Color me intrigued! We used the SDK to build an API for basic functions like document and metadata retrieval, but our next "target" was going to be Workflow initiation.

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replied on January 30

Just to be clear, you know Workflow already has an HTTP REST API for invoking workflows and querying their statuses, right?

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replied on January 30

Yes, but to be totally honest the API help documentation hosted by WF doesn't provide much guidance on how to actually use it via pure HTTP requests. The whitepaper and most of the examples on Answers use C# activities to consume the web service rather than using JSON posts, so we were just going to go the code route and integrate the functionality into the API we built for document and metadata retrieval.

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replied on January 30

Agreed completely Jason.

To be honest, Laserfiche should look at and get inspiration from the Stripe API, which has phenomenal documentation that makes it a joy to use. Notable points:

1. Documentation is publicly accessible, not hidden behind a login screen (or a module install, like with the LF SDK)

2. The page design is slick, coherent and modern.

3. Every object, function call (create, update, etc.) and parameter is explained in detail, with examples.

4. Examples available in multiple languages (since an HTTP interface enables client libraries to be written in any language)

If LF manages to create something like this, it would really move to the next level.

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replied on January 30

Totally agree Ege - the Stripe API documentation is fantastic.

With that said, the Workflow Web Services REST API is fairly easy to use. I'd hate for you to unnecessarily reinvent that particular wheel.

I've attached a simple demo with two workflows bundled in a .wfi file. The first makes a web service call to invoke the other and pass an input parameter. You and Jason should have no trouble understanding it. Had to tack a .txt on the .wfi to get around file extension upload restrictions, so remove that after downloading. Import to any Workflow server and run the "[Web Service] Invoking WF" manually to see the demo in action.

You can view the actual Workflow REST API reference by going to the following address on a Workflow server with Workflow Web Services configured:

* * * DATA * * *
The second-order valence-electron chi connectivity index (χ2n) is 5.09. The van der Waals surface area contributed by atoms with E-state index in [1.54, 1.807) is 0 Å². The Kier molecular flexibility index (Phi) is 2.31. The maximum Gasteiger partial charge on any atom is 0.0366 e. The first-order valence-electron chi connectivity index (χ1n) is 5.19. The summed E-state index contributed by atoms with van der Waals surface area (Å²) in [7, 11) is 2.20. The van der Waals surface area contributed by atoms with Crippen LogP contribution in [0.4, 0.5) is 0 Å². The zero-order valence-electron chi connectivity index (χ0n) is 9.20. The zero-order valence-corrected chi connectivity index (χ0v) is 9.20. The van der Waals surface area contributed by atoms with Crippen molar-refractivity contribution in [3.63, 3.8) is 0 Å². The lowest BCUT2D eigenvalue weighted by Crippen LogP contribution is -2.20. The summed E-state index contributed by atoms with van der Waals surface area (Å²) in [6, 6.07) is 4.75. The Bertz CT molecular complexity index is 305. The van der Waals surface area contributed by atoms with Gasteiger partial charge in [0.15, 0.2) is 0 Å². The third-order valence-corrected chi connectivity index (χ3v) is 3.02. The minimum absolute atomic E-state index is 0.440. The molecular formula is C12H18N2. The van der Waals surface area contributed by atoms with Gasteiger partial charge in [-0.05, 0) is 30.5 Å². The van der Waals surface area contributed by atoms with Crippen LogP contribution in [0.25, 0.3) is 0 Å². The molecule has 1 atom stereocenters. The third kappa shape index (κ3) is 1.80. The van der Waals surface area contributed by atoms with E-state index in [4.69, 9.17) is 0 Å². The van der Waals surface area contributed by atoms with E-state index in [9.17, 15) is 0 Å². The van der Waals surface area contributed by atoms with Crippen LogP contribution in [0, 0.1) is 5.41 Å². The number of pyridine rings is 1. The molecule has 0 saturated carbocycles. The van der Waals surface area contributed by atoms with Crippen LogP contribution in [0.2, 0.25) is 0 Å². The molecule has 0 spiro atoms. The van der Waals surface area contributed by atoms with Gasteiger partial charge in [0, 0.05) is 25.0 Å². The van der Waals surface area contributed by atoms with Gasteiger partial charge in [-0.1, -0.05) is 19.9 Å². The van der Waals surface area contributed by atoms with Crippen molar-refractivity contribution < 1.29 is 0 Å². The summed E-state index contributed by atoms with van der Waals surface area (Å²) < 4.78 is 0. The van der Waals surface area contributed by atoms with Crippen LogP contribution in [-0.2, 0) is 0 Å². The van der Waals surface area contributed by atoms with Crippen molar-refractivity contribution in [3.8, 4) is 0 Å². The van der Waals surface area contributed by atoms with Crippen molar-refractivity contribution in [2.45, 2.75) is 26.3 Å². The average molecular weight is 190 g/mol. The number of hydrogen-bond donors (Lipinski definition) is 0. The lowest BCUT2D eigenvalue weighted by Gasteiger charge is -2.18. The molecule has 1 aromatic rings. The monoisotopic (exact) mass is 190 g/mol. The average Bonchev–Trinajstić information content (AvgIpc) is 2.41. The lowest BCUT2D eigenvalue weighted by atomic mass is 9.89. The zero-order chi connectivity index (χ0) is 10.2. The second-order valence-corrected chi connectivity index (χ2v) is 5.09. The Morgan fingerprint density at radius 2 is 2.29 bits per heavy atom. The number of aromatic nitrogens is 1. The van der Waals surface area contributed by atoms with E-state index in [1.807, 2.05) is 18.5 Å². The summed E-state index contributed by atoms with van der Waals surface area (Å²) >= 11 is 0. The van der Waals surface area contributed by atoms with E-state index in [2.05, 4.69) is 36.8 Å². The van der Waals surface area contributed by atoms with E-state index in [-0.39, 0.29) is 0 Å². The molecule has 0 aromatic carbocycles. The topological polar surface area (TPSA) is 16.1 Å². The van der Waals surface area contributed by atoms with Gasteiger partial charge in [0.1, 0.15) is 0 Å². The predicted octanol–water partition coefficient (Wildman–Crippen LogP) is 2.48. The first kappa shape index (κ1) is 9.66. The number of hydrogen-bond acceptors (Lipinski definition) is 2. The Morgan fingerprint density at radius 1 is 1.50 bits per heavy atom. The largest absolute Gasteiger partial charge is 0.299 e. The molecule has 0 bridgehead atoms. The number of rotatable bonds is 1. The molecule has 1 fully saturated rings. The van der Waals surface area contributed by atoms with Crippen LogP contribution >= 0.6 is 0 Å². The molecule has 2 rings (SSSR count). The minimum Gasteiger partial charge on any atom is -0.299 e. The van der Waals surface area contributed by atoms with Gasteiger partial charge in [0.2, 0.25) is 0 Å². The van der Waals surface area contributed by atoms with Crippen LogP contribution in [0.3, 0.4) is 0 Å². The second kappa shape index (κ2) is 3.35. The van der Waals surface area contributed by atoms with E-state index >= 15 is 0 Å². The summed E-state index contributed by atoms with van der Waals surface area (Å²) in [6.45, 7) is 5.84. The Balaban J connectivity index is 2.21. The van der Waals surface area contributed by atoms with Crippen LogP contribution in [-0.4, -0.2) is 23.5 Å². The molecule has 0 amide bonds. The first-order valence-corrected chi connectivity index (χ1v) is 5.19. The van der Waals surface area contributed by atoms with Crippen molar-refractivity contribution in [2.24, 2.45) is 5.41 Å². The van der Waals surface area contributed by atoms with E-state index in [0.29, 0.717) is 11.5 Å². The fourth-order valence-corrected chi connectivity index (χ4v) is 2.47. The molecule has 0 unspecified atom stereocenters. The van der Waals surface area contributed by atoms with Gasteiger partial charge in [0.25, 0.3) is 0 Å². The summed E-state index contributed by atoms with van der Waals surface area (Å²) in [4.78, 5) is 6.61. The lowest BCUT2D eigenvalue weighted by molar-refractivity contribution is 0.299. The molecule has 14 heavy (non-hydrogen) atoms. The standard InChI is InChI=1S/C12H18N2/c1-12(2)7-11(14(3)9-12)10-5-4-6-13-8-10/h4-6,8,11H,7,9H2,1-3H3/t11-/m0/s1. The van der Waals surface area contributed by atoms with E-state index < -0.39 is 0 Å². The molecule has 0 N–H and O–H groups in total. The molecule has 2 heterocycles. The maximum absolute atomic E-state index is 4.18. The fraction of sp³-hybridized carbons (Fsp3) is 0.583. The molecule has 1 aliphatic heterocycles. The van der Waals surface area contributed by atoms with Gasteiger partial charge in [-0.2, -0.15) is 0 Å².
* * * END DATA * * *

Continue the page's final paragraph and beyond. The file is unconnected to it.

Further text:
http://localhost/Workflow/api/help

Though it isn't as pretty as Stripe, the information is there. Example screenshots below.

Documentation root:

Invoking instances:

Hope that's helpful for now!

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replied on January 30

Thanks Sam,

I have looked through the hosted reference page before, I guess I just never put a lot of time into testing it out and misunderstood some of the information. I think the biggest obstacle I had was trying to determine what minimum parameters are required and I believe there are a few where I wasn't sure of their purpose.

To be honest, it wasn't until recently that I even realized that you could create straight HTTP/JSON requests as I originally thought it could only be done through the web service client; this was obviously just a misunderstanding due to the Answers posts I had found at the time and the reference page indicating a client was needed to use services.

http://localhost/workflow/api/RestWorkflowAPI.svc

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replied on January 30

Same, Jason. I have no idea how to make sense of that information, because as you say, what is required and what is optional is not clear. The first time I used the API I remember it took a ton of trial and error and it was very unpleasant, to say the least.

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replied on January 23

Well said Ege. We get asked in almost every sales cycle if we have an API (REST or otherwise). We have built some projects using the WorkFlow WebService to receive documents and Metadata into LF but there are always challenges with supporting this as each is a one off. A true API would be so much better. Would be nice if we could have such an announcement at EMPower 2020.

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replied on January 23

Would be nice if we could have such an announcement at Empower 2020.

 

 That does sound like a neat idea.